The fiscal investigation into Odebrecht’s corruption plot yields more data. According to judicial information reviewed by this newspaper, USD 14.5 million to pay bribes were moved in cash through armored vehicles that circulated in Quito and Guayaquil.
In these cities were the offices of the Brazilian construction company and the companies Diacelec and Conacero, now processed for money laundering. According to the investigations, USD 14.5 million came from two bank accounts that Diacelec did not report to the Prosecutor’s Office.
This company was incorporated in 1987 in Quito, for the commercialization of construction materials; its main shareholder is Édgar Arias. He was sentenced in December 2017 to six years in prison for illicit association, together with former Vice President Glas. 14 months after this ruling, the use of the armored vehicles is investigated by the Prosecutor’s Office in a case of course washing.
In this process, Arias is designated as the alleged author of a network that laundered illegal money. The Prosecutor’s Office says that his wife (a shareholder of Conacero), his son, a partner and two accountants also participated in this crime. At a hearing on February 15, Judge Ximena Rodríguez called everyone to trial for the crime of laundering.
In that file, it is indicated that Diacelec facilitated the flow of cash that former Odebrecht representative in Ecuador, José Conceição Santos, needed to pay bribes to former public officials. According to Santos, he used USD 2.4 million that Diacelec provided him in stacks of bills to pay former Comptroller Carlos Pólit.
The deliveries were made in a suite, in the north of Quito. A few meters away, on the eighth floor of a building (office 406) was an Odebrecht branch. That last address was recorded in the journals of the trips made by the armored vehicles.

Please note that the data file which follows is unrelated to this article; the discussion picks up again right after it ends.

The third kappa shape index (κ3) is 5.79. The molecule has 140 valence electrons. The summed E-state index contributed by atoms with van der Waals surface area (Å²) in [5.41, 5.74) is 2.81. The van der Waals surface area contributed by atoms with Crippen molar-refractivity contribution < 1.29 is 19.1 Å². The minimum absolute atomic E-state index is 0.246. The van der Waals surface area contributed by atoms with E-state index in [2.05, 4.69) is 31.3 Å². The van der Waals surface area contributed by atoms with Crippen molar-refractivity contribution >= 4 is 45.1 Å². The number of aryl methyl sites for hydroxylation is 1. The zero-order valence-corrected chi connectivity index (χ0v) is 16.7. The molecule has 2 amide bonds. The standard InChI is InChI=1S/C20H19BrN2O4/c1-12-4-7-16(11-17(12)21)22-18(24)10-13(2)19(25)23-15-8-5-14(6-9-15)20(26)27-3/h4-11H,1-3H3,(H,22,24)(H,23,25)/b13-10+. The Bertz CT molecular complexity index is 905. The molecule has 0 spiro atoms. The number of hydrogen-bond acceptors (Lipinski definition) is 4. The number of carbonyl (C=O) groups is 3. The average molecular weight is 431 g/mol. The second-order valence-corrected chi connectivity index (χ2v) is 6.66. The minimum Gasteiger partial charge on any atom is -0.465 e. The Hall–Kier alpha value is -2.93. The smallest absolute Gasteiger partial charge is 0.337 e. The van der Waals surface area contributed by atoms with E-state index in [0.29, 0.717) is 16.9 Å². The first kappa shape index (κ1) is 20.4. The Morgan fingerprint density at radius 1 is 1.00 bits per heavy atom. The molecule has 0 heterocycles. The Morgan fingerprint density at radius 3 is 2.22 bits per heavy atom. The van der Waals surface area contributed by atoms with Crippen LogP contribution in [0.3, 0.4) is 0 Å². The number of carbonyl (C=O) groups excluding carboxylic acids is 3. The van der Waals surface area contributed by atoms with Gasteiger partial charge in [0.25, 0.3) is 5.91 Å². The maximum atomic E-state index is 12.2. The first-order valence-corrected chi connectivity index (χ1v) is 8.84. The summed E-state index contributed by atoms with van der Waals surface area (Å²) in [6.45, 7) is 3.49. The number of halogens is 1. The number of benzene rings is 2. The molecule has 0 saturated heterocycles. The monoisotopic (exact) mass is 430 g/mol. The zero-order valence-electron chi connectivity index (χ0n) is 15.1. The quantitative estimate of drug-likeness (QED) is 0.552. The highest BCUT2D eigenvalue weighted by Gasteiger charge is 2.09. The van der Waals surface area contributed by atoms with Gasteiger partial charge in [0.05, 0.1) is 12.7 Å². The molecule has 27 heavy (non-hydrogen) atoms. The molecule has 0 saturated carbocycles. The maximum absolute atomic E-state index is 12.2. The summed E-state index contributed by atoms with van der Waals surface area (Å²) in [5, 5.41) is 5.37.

Another address consigned is the Odebrecht office in Guayaquil, located in a shopping center. There they entered USD 4.3 million in cash. Odebrecht employees recalled that these bundles of tickets entered the offices in suitcases, which were carried by armed guards.
The officials told investigators that the money was given to Santos, who kept it in safes or took it to his suite. They said not to know more details. In that armored service also moved USD 9 million that were delivered to a partner of Arias and USD 355 000 more, to an accountant.
To mobilize these resources without raising alerts, the Prosecutor’s Office argues that Arias used another of his companies: Columbia Management, incorporated in Panama in 2007. In three criminal assistances sent by that country to Ecuador, it is explained that between 2010 and 2016, in in total, the construction company transferred USD 47 million to Columbia Management.
The consignments were ordered from the ‘offshores’ Constructora Internacional del Sur, Select Engineering Consulting, Klienfield, Innovation and the Meinl Bank. Most of the money was in Panama. That is why Columbia Management is also investigated there, for possible money laundering and for acts of corruption. In the case of USD 14.5 million, the money was consigned in two accounts.
Only Arias, his wife and son could order the withdrawals through armored custody and also pay for these special services. For the Office of the Prosecutor there is no logical reason why millions of dollars were moved in cash.
The investigator of the case, Ivonne Proaño, recalls that the debts that Diacelec had with its suppliers, salaries for employees and operating expenses were canceled by bank transfers. While, in petty cash, the company had sums no higher than USD 300 or 400. Arias’ lawyer, Marcel Ron, says that the use of armored vehicles is a lawful service and that there was nothing strange about that.
He explains that if Diacelec hired the security personnel to deliver millions of dollars to Odebrecht it was because the two companies had businesses in construction and “payments had to be settled”. The lawyer refuses that his client has laundered money.
According to the SRI, Diacelec recorded sales of construction material for USD 58 million, between 2012 and 2016. However, the researchers found that in the Arias companies double accounting was carried out. Some writings were hidden in the house of a company accountant.
For the authorities of the Government it is important to track which ex-employees received the bribes from Santos. That is why the Prosecutor’s Office, the Attorney General’s Office, the Comptroller’s Office and the Anti-Corruption Secretariat will begin a visit to Brazil on Thursday. There they plan to meet with judicial authorities. (I)